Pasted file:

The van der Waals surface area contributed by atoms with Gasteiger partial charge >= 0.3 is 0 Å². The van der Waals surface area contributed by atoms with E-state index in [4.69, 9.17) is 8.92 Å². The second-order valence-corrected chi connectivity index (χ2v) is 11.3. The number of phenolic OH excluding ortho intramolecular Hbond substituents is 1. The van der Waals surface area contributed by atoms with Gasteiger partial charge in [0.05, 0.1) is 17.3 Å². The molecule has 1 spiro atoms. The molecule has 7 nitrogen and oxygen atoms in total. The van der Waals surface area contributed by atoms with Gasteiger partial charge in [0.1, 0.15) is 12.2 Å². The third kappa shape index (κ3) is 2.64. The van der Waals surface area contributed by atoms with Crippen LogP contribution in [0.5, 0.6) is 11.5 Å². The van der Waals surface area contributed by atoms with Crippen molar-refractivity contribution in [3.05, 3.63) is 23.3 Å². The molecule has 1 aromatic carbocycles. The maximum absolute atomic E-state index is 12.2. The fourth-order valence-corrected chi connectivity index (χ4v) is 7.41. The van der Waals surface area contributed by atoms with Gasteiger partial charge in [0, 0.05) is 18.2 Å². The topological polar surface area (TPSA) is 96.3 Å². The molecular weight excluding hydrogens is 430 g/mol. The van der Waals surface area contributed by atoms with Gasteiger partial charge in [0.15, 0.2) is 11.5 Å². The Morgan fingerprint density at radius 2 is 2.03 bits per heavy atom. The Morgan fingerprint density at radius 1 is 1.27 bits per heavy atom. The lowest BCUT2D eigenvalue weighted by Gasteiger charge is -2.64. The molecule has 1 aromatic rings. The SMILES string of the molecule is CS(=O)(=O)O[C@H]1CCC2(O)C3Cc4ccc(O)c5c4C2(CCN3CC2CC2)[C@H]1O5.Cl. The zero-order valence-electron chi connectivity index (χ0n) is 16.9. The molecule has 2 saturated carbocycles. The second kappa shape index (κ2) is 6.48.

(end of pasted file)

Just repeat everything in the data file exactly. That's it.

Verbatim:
The van der Waals surface area contributed by atoms with Gasteiger partial charge >= 0.3 is 0 Å². The van der Waals surface area contributed by atoms with E-state index in [4.69, 9.17) is 8.92 Å². The second-order valence-corrected chi connectivity index (χ2v) is 11.3. The number of phenolic OH excluding ortho intramolecular Hbond substituents is 1. The van der Waals surface area contributed by atoms with Gasteiger partial charge in [0.05, 0.1) is 17.3 Å². The molecule has 1 spiro atoms. The molecule has 7 nitrogen and oxygen atoms in total. The van der Waals surface area contributed by atoms with Gasteiger partial charge in [0.1, 0.15) is 12.2 Å². The third kappa shape index (κ3) is 2.64. The van der Waals surface area contributed by atoms with Crippen LogP contribution in [0.5, 0.6) is 11.5 Å². The van der Waals surface area contributed by atoms with Crippen molar-refractivity contribution in [3.05, 3.63) is 23.3 Å². The molecule has 1 aromatic carbocycles. The maximum absolute atomic E-state index is 12.2. The fourth-order valence-corrected chi connectivity index (χ4v) is 7.41. The van der Waals surface area contributed by atoms with Gasteiger partial charge in [0, 0.05) is 18.2 Å². The topological polar surface area (TPSA) is 96.3 Å². The molecular weight excluding hydrogens is 430 g/mol. The van der Waals surface area contributed by atoms with Gasteiger partial charge in [0.15, 0.2) is 11.5 Å². The Morgan fingerprint density at radius 2 is 2.03 bits per heavy atom. The Morgan fingerprint density at radius 1 is 1.27 bits per heavy atom. The lowest BCUT2D eigenvalue weighted by Gasteiger charge is -2.64. The molecule has 1 aromatic rings. The SMILES string of the molecule is CS(=O)(=O)O[C@H]1CCC2(O)C3Cc4ccc(O)c5c4C2(CCN3CC2CC2)[C@H]1O5.Cl. The zero-order valence-electron chi connectivity index (χ0n) is 16.9. The molecule has 2 saturated carbocycles. The second kappa shape index (κ2) is 6.48.